How to Identify Myeloproliferative Neoplasms

Identifying Myeloproliferative Neoplasms (MPNs) can be a challenge. Many symptoms are general and correspond with a variety of other conditions that are not necessarily specific to MPNs. Some people have no symptoms while others can experience a variety of symptoms. 

Some people with MPNs have no symptoms at diagnosis and the symptoms can depend on the type of MPN the patient has. Several symptoms, such as itching, fatigue and difficulty sleeping, are shared by all three classic MPNs—Primary Myelofibrosis (MF), Essential Thrombocythemia (ET) and Polycythemia Vera (PV).

Some of the more common symptoms include:

  • Fatigue and tiredness
  • Shortness of breath during exertion
  • Pale skin
  • Loss of appetite
  • Weight loss
  • Bone pain
  • Night sweats
  • Itching
  • Infections and fever
  • Pain or a feeling of fullness below the ribs from an enlarged liver or spleen.
  • Weight loss without trying
  • Blood clots

There are also specific symptoms aligned with the three classic MPNs.

Primary Myelofibrosis Symptoms

In Primary Myelofibrosis, abnormal blood cells and fibers accumulate within the bone marrow, which causes the bone marrow to have difficulties making healthy blood cells. The liver and spleen try to make up the difference by producing blood cells. In its early stages, MF may not cause any symptoms, but as it progresses, it can cause symptoms such as:

 

  • Pain or a feeling of fullness below the left ribs (due to an enlarged spleen), which may make a person not eat as much.
  • Anemia (low red blood cells, or “RBCs”) can potentially cause symptoms of fatigue, dizziness, cold hands or feet or pale skin.
  • Neutropenia (low white blood cells, or “WBCs”) can cause repeated infections, or infections that won’t go away.
  • Thrombocytopenia (low platelets) can cause the body to bleed more easily, including frequent nosebleeds, bruising, or small, pinhead-sized red spots on the skin called petechiae.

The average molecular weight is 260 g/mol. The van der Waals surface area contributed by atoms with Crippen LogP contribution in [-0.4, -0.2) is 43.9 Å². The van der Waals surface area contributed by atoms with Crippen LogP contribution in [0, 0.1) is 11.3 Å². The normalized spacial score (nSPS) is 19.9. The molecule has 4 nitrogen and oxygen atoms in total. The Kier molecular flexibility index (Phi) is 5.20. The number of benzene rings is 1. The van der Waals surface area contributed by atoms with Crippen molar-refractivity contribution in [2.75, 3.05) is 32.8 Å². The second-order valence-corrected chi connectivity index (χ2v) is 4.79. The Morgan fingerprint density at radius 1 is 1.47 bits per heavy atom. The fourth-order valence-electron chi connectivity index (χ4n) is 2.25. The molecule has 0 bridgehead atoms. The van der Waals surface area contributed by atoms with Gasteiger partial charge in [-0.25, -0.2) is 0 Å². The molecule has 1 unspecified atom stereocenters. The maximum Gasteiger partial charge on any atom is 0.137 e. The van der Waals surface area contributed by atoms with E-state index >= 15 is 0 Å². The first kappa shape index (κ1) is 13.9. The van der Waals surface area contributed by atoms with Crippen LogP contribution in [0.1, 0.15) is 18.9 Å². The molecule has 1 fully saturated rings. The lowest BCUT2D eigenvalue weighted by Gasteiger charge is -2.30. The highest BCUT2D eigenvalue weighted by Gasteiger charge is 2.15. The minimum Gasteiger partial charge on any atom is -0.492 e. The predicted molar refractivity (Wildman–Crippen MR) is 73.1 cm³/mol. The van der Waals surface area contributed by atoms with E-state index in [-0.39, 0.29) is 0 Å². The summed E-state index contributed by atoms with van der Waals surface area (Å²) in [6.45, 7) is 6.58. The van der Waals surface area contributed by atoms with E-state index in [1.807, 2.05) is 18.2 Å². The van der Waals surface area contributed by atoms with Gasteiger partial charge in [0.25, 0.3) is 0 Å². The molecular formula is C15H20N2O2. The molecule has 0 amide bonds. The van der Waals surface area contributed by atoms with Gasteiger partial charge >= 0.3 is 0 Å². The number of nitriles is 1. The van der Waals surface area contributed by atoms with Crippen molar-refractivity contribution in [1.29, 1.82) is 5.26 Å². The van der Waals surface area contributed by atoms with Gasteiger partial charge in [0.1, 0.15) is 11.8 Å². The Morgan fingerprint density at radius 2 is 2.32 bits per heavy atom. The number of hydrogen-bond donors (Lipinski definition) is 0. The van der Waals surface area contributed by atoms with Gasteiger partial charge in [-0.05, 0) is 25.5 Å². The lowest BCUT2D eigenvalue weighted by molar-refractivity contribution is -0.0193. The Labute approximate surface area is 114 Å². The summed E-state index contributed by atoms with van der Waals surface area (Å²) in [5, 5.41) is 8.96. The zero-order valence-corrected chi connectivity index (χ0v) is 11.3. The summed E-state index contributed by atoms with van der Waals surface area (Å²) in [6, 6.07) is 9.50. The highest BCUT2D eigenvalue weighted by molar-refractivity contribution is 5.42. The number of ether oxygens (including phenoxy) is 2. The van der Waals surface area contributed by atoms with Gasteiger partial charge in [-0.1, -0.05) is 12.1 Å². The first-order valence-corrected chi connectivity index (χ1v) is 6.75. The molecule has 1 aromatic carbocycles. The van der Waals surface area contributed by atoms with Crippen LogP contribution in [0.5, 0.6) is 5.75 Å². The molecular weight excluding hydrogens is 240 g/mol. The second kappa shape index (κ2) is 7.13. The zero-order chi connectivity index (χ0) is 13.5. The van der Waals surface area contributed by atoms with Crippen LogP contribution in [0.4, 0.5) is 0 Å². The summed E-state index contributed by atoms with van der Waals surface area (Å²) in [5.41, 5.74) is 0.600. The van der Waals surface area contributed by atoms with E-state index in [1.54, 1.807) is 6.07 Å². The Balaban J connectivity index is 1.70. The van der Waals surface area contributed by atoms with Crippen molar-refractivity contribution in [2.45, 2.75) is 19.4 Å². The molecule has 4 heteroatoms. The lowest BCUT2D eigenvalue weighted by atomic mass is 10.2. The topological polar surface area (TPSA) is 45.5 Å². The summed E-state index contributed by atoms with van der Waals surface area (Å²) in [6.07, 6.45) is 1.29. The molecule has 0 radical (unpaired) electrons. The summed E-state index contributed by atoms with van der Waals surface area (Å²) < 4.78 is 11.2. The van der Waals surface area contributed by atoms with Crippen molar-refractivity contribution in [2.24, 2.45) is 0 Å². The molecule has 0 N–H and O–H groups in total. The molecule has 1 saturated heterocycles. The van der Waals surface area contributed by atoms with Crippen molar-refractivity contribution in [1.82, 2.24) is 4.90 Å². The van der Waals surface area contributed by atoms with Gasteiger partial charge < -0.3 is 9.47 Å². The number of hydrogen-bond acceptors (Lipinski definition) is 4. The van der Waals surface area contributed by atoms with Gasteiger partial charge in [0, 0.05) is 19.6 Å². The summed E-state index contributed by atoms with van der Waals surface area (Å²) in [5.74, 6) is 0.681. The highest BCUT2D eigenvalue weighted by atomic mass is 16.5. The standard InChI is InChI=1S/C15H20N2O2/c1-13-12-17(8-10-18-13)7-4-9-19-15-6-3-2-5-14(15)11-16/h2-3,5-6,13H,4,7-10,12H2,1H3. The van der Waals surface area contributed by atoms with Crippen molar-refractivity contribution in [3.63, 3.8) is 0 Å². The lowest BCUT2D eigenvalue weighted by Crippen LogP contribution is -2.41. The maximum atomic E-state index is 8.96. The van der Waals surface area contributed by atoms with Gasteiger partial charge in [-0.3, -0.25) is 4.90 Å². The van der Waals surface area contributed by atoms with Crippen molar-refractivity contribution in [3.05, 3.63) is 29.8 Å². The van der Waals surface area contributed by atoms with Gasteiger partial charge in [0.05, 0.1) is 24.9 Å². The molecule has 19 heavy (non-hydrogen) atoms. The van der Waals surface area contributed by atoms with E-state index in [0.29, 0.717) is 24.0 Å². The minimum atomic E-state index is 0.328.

• Night sweats
  • Fever
  • Enlarged liver
  • Bone or joint pain
  • Weight loss

Essential Thrombocythemia Symptoms

A person with Essential Thrombocythemia (ET), has too many platelets (thrombocytes). Platelets are responsible for clotting, which is important when there is an injury to the body, but too many platelets can cause the blood to form clots within blood vessels, which may cause damage to organs. Some people have no symptoms from ET, but ET can cause symptoms such as:

 

  • Headaches
  • Burning or tingling pain in the hands or feet
  • Redness or warmth of hands or feet
  • Vision problems
  • Hearing problems

 

Polycythemia Vera Symptoms

In Polycythemia Vera, there are too many RBCs in the blood. The number of WBCs and platelets may also be high, and the excess blood cells can enlarge the spleen and cause the blood to be thick and prone to clot. Polycythemia Vera may be discovered on a blood test before there are symptoms. When symptoms occur from PV, they can include:

 

  • Headaches
  • Pain or a feeling of fullness below the left ribs (due to an enlarged spleen)
  • Changes to vision (double vision or seeing blind spots)
  • Itching, particularly after warm baths or showers
  • Reddened face
  • Fatigue or weakness
  • Dizziness
  • Unexplained weight loss

How are MPNs diagnosed?

Doctors usually discover MPNs when doing routine blood work or when evaluating patients with some of the symptoms listed above.There are several tests and tools doctors use to confirm a diagnosis including:

  • Physical exam and history.
  • A complete blood count with a differential that looks at the total number and type of blood cells in your blood.
  • A blood smear that allows your doctor to look at your blood under a microscope.
  • Bone marrow examination including aspiration and biopsy to see how your bone marrow looks (required for diagnosis).
  • Cytogenetic testing, which looks at abnormalities in your cell DNA.


If you are diagnosed with an MPN It’s important to continue working with a physician to identify worsening symptoms and monitor therapies.

Visit the MPN Research Foundation to learn more about recognizing symptoms and finding support.

 

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